Earlier today, the ECB decided to keep rates at 1.00%, as expected. There were no major or even minor moves in the EUR pairs following the announcement indicating that rumors of a rate hike by the ECB are still very preliminary. Yet the one issue everyone wants to hear more information on is when the latest "rescue" ponzi scheme, the EFSF, will become active, which will allow Europe to wash its hands of all direct monetization allegations, and blame it all on a CDO. Of course, when the CDO itself implodes it will be Europe, and mostly Germany left to pick up the pieces, which is why Merkel is so far the only party which has refused to endorse the outright monetization power of the EFSF. For an update of the ECB's views on the EFSF watch the press conference starting any minute now.
- Violence Escalates After Gunfire Assault (WSJ)
- Yemenis Protest After Saleh Makes Concessions to Defuse Tension (Bloomberg)
- Here come subsidies: China allocates $228m for vegetable supply (China Economic Net)
- ECB Seeks to Shed ‘Uncomfortable’ Bond-Buying Duty (Bloomberg), because if it's a third party CDO monster, then it is nobody's fault really
- And minutes after our own headline... Oil Climbs on Egypt as Stocks Decline; Copper Hits $10,000 (Bloomberg)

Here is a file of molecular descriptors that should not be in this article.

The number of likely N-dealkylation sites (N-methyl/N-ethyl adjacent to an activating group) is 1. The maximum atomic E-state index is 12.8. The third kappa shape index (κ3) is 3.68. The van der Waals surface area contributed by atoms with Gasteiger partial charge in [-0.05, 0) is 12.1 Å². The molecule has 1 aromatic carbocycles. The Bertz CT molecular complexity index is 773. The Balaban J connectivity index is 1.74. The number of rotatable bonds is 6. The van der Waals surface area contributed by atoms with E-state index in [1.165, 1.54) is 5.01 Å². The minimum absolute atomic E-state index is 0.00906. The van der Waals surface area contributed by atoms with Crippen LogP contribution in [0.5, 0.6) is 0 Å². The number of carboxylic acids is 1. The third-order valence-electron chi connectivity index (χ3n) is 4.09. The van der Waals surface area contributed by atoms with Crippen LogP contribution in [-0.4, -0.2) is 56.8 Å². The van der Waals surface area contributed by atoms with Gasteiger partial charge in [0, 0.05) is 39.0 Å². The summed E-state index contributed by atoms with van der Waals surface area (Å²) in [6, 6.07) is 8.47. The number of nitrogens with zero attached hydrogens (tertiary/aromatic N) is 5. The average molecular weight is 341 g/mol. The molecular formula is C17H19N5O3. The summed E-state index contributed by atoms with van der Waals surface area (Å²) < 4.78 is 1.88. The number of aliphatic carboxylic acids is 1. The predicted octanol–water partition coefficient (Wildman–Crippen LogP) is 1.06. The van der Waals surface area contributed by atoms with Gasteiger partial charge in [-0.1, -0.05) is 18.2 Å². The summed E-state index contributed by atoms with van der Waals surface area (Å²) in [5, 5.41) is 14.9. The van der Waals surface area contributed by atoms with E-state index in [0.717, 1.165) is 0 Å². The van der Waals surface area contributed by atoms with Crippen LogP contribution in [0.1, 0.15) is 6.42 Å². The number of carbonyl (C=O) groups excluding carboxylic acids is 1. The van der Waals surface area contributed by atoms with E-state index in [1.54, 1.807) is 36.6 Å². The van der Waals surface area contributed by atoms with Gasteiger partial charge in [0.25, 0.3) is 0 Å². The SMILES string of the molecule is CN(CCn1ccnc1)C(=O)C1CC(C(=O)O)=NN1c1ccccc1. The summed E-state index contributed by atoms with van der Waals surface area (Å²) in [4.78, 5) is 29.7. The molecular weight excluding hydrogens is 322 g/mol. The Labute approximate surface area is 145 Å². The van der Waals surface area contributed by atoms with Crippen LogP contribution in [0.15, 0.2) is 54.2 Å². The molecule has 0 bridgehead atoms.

- Senate Rejects Repeal of Health Care Law (NYT)
- Egypt Millionaires `Sacrificed' as Leadership Turns to Military (Bloomberg)
- S&P Says No Plans to Cut U.S. Rating in Medium Term (Reuters) and nobody has any plans to listen to S&P ever again
- White House Charts a New Plan (WSJ)
"ICE Futures U.S.®, Inc. (“Exchange”) is contemplating taking the following action effective with the March 2011 Cotton No. 2® futures contract. Cotton market participants who expect to carry positions in excess of the spot month position limit, 300 contracts, into the notice period would be required to file an exemption request form with the Market Surveillance Department. To be eligible for a notice period exemption under Exchange Rule 6.26 (Hedge Exemption), applicants would request a specific long or short position sufficient to cover the applicant’s bona fide hedging requirements for the contract month’s delivery month and the next succeeding calendar month."
As suggested last night, the escalation in Egypt, together with more riot news out of Yemen, and fear that tomorrow's Syrian "Days of Rage" will live up to their name, Brent Crude has pushed to the $103 psychological barrier (even as the Brent-WTI spread continue to be about $10, much as we speculated previously would be the case for a while). And speaking of psychological barriers, copper just passed a key one after it moved to a record north of $10,000/tonne for the first time "as investors bet that supply shortages and buoyant demand growth this year would keep fuelling a rally."